Dept of Ed: Parents, Not Minor Students, Must Consent to College Admissions Pre-Test Surveys and Data Sharing
This post was previously published on the Future of Privacy Forum blog.
Ed Tech vendors that use student data to provide services in schools must navigate a complicated legal landscape, including intertwining state and federal laws, all of which are designed to protect student privacy. Newly-released technical assistance from the US Department of Education’s (USED) Privacy Technical Assistance Center (PTAC) explores student data use practices by state and local education agencies (SEAs and LEAs) that register students for college admissions examinations. School registration of students for these exams or the use of these exams as Title I assessments can raise questions about statutory compliance obligations.
A key finding in the PTAC guidance: optional surveys administered to students as part of the SAT and ACT exams can violate the Protection of Pupil Rights Amendment (PPRA), Family Education Rights and Privacy Act (FERPA), and Individuals with Disabilities Education Act (IDEA) if appropriate transparency, consent, and other privacy safeguards are not employed.
The guidance is not limited to administration of the SAT and ACT in particular; PTAC intends the guidance to inform LEA and SEA practices whenever schools register students for third-party examinations and surveys that collect protected information. Also, it is worth emphasizing that this technical assistance does not apply when students take the SAT or ACT independently.
Why is this happening now?
Originally, students signed up to take the ACT and/or SAT on their own to fulfill college admissions requirements for certain schools. In recent years, states have elected to make the ACT and/or SAT mandatory for high school students and have begun administering the test directly. This change occurred for two reasons. First, states and districts want to increase college access – by making the ACT/SAT free, it removes an economic barrier to entering college. Second, the ACT/SAT is now being used by some states as the high school english and math assessment required and authorized by Title I of the ESEA. In states where this shift occurred, information collected in conjunction with the administration of those tests becomes part of the student’s educational record, and therefore subject to legal obligations under FERPA.
As part of an SAT or ACT test, students can fill out a pre–survey that asks questions about various topics, including religious affiliation and parental income. Students currently “opt in” to taking the survey and having the information they enter into the survey shared with education-related third parties. The primary purpose of these surveys is to help colleges, universities, scholarship services, and recruiters identify students who may be of interest to their programs. However, it is not always clear that these surveys are voluntary; PTAC wrote in the technical assistance:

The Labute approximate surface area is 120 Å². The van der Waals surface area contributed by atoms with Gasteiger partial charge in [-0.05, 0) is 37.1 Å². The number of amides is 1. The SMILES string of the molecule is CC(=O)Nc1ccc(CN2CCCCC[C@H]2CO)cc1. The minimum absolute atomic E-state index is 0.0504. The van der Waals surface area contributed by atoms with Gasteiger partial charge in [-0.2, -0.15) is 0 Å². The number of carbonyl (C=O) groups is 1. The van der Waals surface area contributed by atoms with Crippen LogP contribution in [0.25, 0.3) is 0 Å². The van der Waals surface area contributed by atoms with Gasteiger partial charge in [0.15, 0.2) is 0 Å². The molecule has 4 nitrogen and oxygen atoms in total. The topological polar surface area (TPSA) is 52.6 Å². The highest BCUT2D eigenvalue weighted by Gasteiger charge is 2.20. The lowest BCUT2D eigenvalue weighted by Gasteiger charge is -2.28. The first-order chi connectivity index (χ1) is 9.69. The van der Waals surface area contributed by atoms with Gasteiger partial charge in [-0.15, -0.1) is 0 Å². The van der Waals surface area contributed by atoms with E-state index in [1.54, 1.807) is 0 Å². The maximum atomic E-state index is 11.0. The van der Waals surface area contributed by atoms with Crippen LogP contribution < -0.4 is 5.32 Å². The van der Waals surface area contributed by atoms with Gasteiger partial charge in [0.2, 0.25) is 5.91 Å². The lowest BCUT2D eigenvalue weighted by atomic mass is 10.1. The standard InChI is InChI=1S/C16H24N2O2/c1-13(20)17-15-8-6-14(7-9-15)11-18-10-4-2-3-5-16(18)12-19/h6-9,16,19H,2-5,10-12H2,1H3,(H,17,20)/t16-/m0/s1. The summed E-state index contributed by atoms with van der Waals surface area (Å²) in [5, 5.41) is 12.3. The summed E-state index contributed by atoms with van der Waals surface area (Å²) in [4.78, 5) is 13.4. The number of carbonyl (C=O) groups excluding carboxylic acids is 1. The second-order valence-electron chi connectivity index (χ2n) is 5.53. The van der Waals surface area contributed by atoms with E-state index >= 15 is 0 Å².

We have heard from teachers and students…that the voluntary nature of these pre-test surveys is not well understood, and that each of the questions requires a response, and the student must affirmatively indicate in response to multiple questions that the student does not wish to provide the information.
The Protection of Pupil Rights Amendment (PPRA), passed in 1978, “seeks to ensure that schools and contractors obtain written parental consent before minor students are required to participate in any ED-funded survey, analysis, or evaluation that reveals” certain sensitive information – including religion and parental income, two categories of information included in the SAT and ACT pre-surveys. Under PPRA,
LEAs must also adopt policies to protect student privacy in the event of the administration or distribution of any survey containing questions that ask students to reveal information from one of the eight PPRA-protected areas and also provide notification to parents, at least annually, at the beginning of the school year, of the specific or approximate dates during the school year when such a survey is scheduled or expected to be scheduled and an opportunity for parents to opt their students out of participation in any such survey.
The technical assistance finds that, under PPRA, parents – or students if they are over 18 – must be notified and given the opportunity to opt-out of participation in the SAT and ACT pre-surveys by LEAs.
FERPA and IDEA
FERPA requires data protections around student personally identifiable information in education records. FERPA limits what data can be disclosed, to whom, and determines when consent is required for disclosure. IDEA governs the rights of students with disabilities, requiring broader student data protections than FERPA. Under FERPA, re-disclosing information from student records can only occur with prior written parental consent or under a FERPA exception. Under IDEA Part B regulations, re-disclosures also cannot occur without written parental consent or an applicable exception.